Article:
France says it does not support US plans for international sanctions on Sudan if violence continues in Darfur.
The humanitarian situation is worsening
The UN Security Council is debating a US draft resolution imposing sanctions on militias accused of "ethnic cleansing" against non-Arabs.
The US also hinted that the sanctions could be extended to the government.
Meanwhile, African leaders have urged Khartoum to stop bombing Darfur and say their proposed 300-strong force will have a mandate to protect civilians.
US Secretary of State Colin Powell says promises to reign in the pro-government militia, known as the Janjaweed, have not been kept by Khartoum so far.
"Only action not words can win the race against death in Darfur," he said.
Some one million people have fled their homes and at least 10,000 have been killed in what the UN calls "the world's worst humanitarian crisis."
A rebellion broke out in Darfur early last year, when two groups took up arms, accusing the government of ignoring the region.
"In Darfur, it would be better to help the Sudanese get over the crisis so their country is pacified rather than sanctions which would push them back to their misdeeds of old," junior Foreign Minister Renaud Muselier told French radio.
France led opposition to US moves at the UN over Iraq. As was the case in Iraq, France also has significant oil interests in Sudan.
Mr Muselier also dismissed claims of "ethnic cleansing" or genocide in Darfur.
"I firmly believe it is a civil war and as they are little villages of 30, 40, 50, there is nothing easier than for a few armed horsemen to burn things down, to kill the men and drive out the women," he said.
Human rights activists say the Janjaweed are conducting a genocide against Darfur's black African population.
Those who have fled their homes say the Janjaweed ride on horses and camels into villages which have just been bombed by government aircraft, killing the men and raping the women.
Sudan denies backing the militia and, under strong international pressure, has promised to disarm them.
Chairman of the African Union Commission Alpha Oumar Konare said that the 300 troops would arrive in Sudan by the end of July.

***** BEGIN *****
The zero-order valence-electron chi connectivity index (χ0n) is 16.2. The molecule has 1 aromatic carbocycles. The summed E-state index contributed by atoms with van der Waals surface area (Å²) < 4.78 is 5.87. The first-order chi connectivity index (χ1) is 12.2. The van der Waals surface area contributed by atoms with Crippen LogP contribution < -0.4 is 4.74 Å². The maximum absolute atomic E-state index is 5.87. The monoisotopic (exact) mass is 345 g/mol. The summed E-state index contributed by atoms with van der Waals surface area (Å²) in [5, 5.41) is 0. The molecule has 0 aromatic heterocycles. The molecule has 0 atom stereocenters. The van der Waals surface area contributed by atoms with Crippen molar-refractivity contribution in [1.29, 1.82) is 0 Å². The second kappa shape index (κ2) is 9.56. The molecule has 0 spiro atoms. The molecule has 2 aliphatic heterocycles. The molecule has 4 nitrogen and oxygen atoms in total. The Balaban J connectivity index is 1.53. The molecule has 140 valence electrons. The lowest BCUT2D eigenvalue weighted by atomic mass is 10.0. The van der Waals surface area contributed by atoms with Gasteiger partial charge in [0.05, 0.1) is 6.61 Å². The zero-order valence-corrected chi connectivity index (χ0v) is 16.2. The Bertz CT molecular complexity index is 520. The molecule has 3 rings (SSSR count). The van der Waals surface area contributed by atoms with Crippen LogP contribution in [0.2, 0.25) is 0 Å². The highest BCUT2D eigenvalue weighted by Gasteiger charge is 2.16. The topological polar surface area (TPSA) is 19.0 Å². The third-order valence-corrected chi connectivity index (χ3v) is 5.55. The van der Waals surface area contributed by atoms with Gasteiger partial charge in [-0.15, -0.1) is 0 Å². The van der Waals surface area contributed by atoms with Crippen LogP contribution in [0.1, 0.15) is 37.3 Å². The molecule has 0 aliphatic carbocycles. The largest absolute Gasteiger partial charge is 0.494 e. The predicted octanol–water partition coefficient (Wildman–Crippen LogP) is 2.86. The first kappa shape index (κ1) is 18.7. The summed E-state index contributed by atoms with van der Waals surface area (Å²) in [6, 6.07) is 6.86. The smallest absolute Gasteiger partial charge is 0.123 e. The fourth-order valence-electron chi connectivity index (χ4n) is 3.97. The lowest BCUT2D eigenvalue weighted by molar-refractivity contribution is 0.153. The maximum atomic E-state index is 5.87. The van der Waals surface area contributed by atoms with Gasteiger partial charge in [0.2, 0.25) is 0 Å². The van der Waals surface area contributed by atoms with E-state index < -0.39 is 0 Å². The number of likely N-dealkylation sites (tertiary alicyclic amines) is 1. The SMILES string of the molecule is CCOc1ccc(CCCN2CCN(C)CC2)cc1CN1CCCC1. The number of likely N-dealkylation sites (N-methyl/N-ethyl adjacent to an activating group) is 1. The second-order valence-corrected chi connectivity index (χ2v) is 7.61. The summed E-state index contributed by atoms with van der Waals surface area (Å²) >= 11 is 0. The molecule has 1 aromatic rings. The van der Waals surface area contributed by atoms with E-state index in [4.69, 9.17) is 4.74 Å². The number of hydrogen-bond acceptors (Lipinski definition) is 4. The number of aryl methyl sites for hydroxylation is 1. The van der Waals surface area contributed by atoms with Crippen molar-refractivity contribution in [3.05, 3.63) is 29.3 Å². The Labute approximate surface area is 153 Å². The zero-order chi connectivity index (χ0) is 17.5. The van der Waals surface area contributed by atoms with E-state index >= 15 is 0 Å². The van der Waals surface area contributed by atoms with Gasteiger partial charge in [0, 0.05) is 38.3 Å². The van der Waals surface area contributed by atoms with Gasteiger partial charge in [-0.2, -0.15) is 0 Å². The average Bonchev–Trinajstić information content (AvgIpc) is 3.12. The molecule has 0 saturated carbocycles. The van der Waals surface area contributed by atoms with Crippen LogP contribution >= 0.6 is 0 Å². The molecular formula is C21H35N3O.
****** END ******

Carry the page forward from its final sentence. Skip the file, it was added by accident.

He said they would intervene if they saw civilians being killed.
"We have called for a halt to the bombings... We received promises today from Khartoum," he said.
Analysts say that at least 15,000 troops would be needed to bring peace to the vast area of Darfur.
The BBC's Barnaby Phillips says the African Union is determined to be taken seriously as a body devoted to solving the continent's problems, but is severely hampered by a lack of resources.
African leaders say they hope richer countries will also do their bit to help.
A draft UN resolution proposed by the US envisages travel and arms sanctions on Janjaweed.
A previous Security Council statement on Darfur failed to criticise Khartoum directly, after resistance from Pakistan and China, instead urging cooperation and the disarming of the Janjaweed.
Question of time
The Security Council met in closed session for several hours on Wednesday and the draft resolution is being discussed again on Thursday.
Council members disagree over how long the Sudanese government should be given to resolve the situation itself, says the BBC's Stephen Gibbs in New York.
Some countries, including Pakistan, say that Sudan should be allowed sufficient time to demonstrate that it means what it says.
The 'Janjaweed' militia are accused of ethnic cleansing
But the US remains sceptical over Sudan's commitment to act.
The US draft resolution threatens to escalate the sanctions within 30 days if results are not evident.
But diplomats hope that tough talking will force Sudan to act, our correspondent says.
They admit that imposing such a resolution on the largest country in Africa is fraught with difficulty, he says.